Current Exhibition: ‘The Wall,’ Granoff Centre, Cohen Gallery, Rhode Island 28 February – 22 March 2018.
In his latest project, ‘The Wall,’ Gregory Thielker has collaborated with the anthropology scholar, Paja Faudree. Their exploration into how the border between the US and Mexico has impacted life at a local level has been realised through a series of sculptures, sound installations, photographs, paintings, texts and interviews.
The exhibition builds upon Thielker’s previous show, ‘Unmeasured,’ at Castor Gallery, New York, 2017. For ‘Unmeasured,’ the artist travelled to numerous sections of the border, interviewing community members, and documenting the terrain. Thielker also produced a series of black and white watercolour paintings. These ranged from intimate scenes to large murals that depicted the local landscape. The series responded to the intensifying public debate surrounding the contentious issue of illegal immigration. Thielker continues this investigation in ‘The Wall.’
Gregory Thielker, The Valley, 2017. Watercolour on paper on panel. 101.6 x 152.4 cm. Image courtesy artist and gallery.
With controversial calls to expand the border wall, Thielker’s installation at the Granoff Centre can be seen as a response to the aggressive populist rhetoric that fuels these demands.
The artist allows his images to speak for themselves; despite the controversial themes they address, their compositions are nuanced. The detail with which the artist traces human interaction, whether that be in the form of a footprint or an imposing metal barrier, gives his work political poignancy. This is especially true of his watercolour paintings, which show various types of border wall construction, from tall steel barricades to historic concrete markers. Their intimidating, industrial frames scar the dry earth, fracturing the land between the north and the south. Drawing and enforcing land boundaries between peoples has consumed political discourse in recent years. Thielker asks us to consider how the border wall, if expanded, will affect the environment it occupies.
Anthropological investigation and aesthetic visual experimentation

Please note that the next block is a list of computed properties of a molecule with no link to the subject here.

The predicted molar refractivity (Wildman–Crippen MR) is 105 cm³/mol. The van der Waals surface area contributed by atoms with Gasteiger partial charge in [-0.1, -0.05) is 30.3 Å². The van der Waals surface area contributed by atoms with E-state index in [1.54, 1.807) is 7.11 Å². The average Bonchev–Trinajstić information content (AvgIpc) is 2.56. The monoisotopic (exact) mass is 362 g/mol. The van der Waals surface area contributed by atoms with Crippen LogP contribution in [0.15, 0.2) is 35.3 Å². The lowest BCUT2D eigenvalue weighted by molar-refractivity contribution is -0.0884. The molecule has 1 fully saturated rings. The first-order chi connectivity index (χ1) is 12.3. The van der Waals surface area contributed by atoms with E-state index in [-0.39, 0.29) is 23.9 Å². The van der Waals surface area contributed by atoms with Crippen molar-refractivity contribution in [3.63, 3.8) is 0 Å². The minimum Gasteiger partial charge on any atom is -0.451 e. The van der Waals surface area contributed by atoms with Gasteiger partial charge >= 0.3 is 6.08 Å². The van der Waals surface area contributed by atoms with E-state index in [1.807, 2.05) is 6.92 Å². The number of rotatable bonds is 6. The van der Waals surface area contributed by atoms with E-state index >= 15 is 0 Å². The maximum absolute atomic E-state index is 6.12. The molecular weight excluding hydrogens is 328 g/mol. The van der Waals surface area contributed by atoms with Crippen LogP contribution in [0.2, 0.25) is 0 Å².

It is a delicate, yet powerful study. One that mixes anthropological investigation with aesthetic visual experimentation. This combination not only serves to document the area in question but reminds us of the harmful ramifications that can result from escalating hostility between two neighbouring societies.
Gregory Thielker, Breathe Slowly, 2016. Oil paint on linen. 86.5 x 76.0 cm. Image courtesy artist and gallery.
Distorting perspectives – revealing the lens through which we see the world – has become a defining feature of the artist’s process. Breathe Slowly (2016), for example, sees rainwater obscure the landscape beyond the car window upon which it falls. The image’s texture abstracts reality and arouses a false sense of nostalgia. Having painted the scene with hyperrealistic detail, Thielker aims to alter the normal limits of human perception. Hyperrealism serves as a tool for a slow, meticulous transcription of a scene onto canvas and, since it mimics the nature of photography, it exaggerates the artificiality of image-making. His painting process also acts as a means of documenting the contact he makes with each place he visits.
Gregory Thielker’s artwork is a symbiosis of modern and traditional techniques, fusing aesthetics and politics with unimposing subtlety.
The artist has exhibited throughout the United States and internationally. He is the recipient of many grants and residencies, including the Fulbright-Nehru Senior Research Award, Sanskriti-Kendra Residency in Delhi, Hybrid Art Projects Residency in El Salvador, and the American Scandinavian Foundation Artist Grant. His work has been featured by Vermont Public Radio, the Independent, the Guardian, La Repubblica, and New American Painting. He most recently exhibited at Castor Gallery, New York and at The Brattleboro Art Museum, Vermont.
Author: George Greenhill
Cover image: Gregory Thielker, Breathe Slowly, 2016. Image courtesy artist and gallery.